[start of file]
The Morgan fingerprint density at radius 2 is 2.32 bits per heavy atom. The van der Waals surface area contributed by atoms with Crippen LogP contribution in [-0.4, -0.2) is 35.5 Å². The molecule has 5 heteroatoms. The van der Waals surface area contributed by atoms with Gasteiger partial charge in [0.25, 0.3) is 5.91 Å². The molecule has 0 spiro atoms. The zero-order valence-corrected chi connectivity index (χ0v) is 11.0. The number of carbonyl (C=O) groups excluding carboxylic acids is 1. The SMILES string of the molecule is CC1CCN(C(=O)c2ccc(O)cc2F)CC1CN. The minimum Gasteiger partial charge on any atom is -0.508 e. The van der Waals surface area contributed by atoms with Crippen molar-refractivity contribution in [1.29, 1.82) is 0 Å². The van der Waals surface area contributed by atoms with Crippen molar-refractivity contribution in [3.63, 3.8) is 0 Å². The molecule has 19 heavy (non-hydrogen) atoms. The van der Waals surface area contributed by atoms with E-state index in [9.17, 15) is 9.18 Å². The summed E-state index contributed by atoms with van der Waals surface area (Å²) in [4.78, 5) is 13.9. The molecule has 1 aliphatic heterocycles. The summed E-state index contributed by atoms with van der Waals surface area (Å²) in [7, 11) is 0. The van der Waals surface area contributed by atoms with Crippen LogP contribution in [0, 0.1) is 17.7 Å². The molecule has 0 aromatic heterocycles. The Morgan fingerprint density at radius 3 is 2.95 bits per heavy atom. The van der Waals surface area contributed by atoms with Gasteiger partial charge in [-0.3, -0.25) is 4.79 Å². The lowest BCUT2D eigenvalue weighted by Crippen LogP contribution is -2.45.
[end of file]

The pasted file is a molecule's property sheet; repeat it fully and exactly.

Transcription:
The Morgan fingerprint density at radius 2 is 2.32 bits per heavy atom. The van der Waals surface area contributed by atoms with Crippen LogP contribution in [-0.4, -0.2) is 35.5 Å². The molecule has 5 heteroatoms. The van der Waals surface area contributed by atoms with Gasteiger partial charge in [0.25, 0.3) is 5.91 Å². The molecule has 0 spiro atoms. The zero-order valence-corrected chi connectivity index (χ0v) is 11.0. The number of carbonyl (C=O) groups excluding carboxylic acids is 1. The SMILES string of the molecule is CC1CCN(C(=O)c2ccc(O)cc2F)CC1CN. The minimum Gasteiger partial charge on any atom is -0.508 e. The van der Waals surface area contributed by atoms with Crippen molar-refractivity contribution in [1.29, 1.82) is 0 Å². The van der Waals surface area contributed by atoms with Crippen molar-refractivity contribution in [3.63, 3.8) is 0 Å². The molecule has 19 heavy (non-hydrogen) atoms. The van der Waals surface area contributed by atoms with E-state index in [9.17, 15) is 9.18 Å². The summed E-state index contributed by atoms with van der Waals surface area (Å²) in [4.78, 5) is 13.9. The molecule has 1 aliphatic heterocycles. The summed E-state index contributed by atoms with van der Waals surface area (Å²) in [7, 11) is 0. The van der Waals surface area contributed by atoms with Crippen LogP contribution in [0, 0.1) is 17.7 Å². The molecule has 0 aromatic heterocycles. The Morgan fingerprint density at radius 3 is 2.95 bits per heavy atom. The van der Waals surface area contributed by atoms with Gasteiger partial charge in [-0.3, -0.25) is 4.79 Å². The lowest BCUT2D eigenvalue weighted by Crippen LogP contribution is -2.45.